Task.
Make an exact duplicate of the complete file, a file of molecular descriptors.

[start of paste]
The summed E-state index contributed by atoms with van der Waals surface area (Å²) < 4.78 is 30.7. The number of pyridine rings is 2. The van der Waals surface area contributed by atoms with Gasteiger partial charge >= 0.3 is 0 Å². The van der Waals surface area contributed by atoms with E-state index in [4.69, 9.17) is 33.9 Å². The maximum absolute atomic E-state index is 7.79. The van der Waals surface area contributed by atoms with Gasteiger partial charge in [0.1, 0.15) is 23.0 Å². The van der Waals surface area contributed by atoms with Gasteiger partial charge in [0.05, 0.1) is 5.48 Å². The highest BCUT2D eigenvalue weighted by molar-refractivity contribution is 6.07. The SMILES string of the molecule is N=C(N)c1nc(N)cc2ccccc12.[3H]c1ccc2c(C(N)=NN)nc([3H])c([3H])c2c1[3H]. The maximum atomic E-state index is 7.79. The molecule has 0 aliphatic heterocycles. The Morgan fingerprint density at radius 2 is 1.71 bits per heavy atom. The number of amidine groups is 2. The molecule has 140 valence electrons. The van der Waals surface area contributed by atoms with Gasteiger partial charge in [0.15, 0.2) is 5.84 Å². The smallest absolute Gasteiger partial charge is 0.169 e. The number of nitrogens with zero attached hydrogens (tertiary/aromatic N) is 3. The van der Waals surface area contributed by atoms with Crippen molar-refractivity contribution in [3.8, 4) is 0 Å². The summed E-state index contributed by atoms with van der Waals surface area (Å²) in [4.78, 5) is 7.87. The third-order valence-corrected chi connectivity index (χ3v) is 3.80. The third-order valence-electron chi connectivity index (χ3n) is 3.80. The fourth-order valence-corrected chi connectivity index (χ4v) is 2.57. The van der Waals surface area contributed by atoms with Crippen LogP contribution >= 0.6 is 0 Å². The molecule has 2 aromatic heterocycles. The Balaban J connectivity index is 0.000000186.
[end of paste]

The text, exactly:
The summed E-state index contributed by atoms with van der Waals surface area (Å²) < 4.78 is 30.7. The number of pyridine rings is 2. The van der Waals surface area contributed by atoms with Gasteiger partial charge >= 0.3 is 0 Å². The van der Waals surface area contributed by atoms with E-state index in [4.69, 9.17) is 33.9 Å². The maximum absolute atomic E-state index is 7.79. The van der Waals surface area contributed by atoms with Gasteiger partial charge in [0.1, 0.15) is 23.0 Å². The van der Waals surface area contributed by atoms with Gasteiger partial charge in [0.05, 0.1) is 5.48 Å². The highest BCUT2D eigenvalue weighted by molar-refractivity contribution is 6.07. The SMILES string of the molecule is N=C(N)c1nc(N)cc2ccccc12.[3H]c1ccc2c(C(N)=NN)nc([3H])c([3H])c2c1[3H]. The maximum atomic E-state index is 7.79. The molecule has 0 aliphatic heterocycles. The Morgan fingerprint density at radius 2 is 1.71 bits per heavy atom. The number of amidine groups is 2. The molecule has 140 valence electrons. The van der Waals surface area contributed by atoms with Gasteiger partial charge in [0.15, 0.2) is 5.84 Å². The smallest absolute Gasteiger partial charge is 0.169 e. The number of nitrogens with zero attached hydrogens (tertiary/aromatic N) is 3. The van der Waals surface area contributed by atoms with Crippen molar-refractivity contribution in [3.8, 4) is 0 Å². The summed E-state index contributed by atoms with van der Waals surface area (Å²) in [4.78, 5) is 7.87. The third-order valence-corrected chi connectivity index (χ3v) is 3.80. The third-order valence-electron chi connectivity index (χ3n) is 3.80. The fourth-order valence-corrected chi connectivity index (χ4v) is 2.57. The van der Waals surface area contributed by atoms with Crippen LogP contribution >= 0.6 is 0 Å². The molecule has 2 aromatic heterocycles. The Balaban J connectivity index is 0.000000186.